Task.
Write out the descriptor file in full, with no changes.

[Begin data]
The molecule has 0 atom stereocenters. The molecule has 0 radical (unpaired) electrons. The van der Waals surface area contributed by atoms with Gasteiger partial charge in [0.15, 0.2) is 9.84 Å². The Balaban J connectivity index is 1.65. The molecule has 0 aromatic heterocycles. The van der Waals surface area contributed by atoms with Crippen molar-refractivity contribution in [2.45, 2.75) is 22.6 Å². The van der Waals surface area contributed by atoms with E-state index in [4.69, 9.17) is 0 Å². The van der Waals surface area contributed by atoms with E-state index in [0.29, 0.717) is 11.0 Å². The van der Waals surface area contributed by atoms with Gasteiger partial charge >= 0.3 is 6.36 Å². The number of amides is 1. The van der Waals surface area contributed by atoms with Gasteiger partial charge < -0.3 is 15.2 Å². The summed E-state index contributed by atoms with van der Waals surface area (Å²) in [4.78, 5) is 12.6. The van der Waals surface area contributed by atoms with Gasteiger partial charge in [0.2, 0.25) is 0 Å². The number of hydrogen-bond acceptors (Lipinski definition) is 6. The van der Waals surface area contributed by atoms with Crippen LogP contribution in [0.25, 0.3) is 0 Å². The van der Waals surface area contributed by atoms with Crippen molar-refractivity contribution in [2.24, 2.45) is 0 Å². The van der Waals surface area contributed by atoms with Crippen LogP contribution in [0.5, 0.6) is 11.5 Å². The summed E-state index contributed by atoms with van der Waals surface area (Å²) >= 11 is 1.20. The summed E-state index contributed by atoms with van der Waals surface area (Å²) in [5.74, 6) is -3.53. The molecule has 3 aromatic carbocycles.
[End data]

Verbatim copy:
The molecule has 0 atom stereocenters. The molecule has 0 radical (unpaired) electrons. The van der Waals surface area contributed by atoms with Gasteiger partial charge in [0.15, 0.2) is 9.84 Å². The Balaban J connectivity index is 1.65. The molecule has 0 aromatic heterocycles. The van der Waals surface area contributed by atoms with Crippen molar-refractivity contribution in [2.45, 2.75) is 22.6 Å². The van der Waals surface area contributed by atoms with E-state index in [4.69, 9.17) is 0 Å². The van der Waals surface area contributed by atoms with E-state index in [0.29, 0.717) is 11.0 Å². The van der Waals surface area contributed by atoms with Gasteiger partial charge >= 0.3 is 6.36 Å². The number of amides is 1. The van der Waals surface area contributed by atoms with Gasteiger partial charge < -0.3 is 15.2 Å². The summed E-state index contributed by atoms with van der Waals surface area (Å²) in [4.78, 5) is 12.6. The van der Waals surface area contributed by atoms with Gasteiger partial charge in [0.2, 0.25) is 0 Å². The number of hydrogen-bond acceptors (Lipinski definition) is 6. The van der Waals surface area contributed by atoms with Crippen LogP contribution in [0.25, 0.3) is 0 Å². The van der Waals surface area contributed by atoms with Crippen molar-refractivity contribution in [2.24, 2.45) is 0 Å². The van der Waals surface area contributed by atoms with Crippen LogP contribution in [0.5, 0.6) is 11.5 Å². The summed E-state index contributed by atoms with van der Waals surface area (Å²) >= 11 is 1.20. The summed E-state index contributed by atoms with van der Waals surface area (Å²) in [5.74, 6) is -3.53. The molecule has 3 aromatic carbocycles.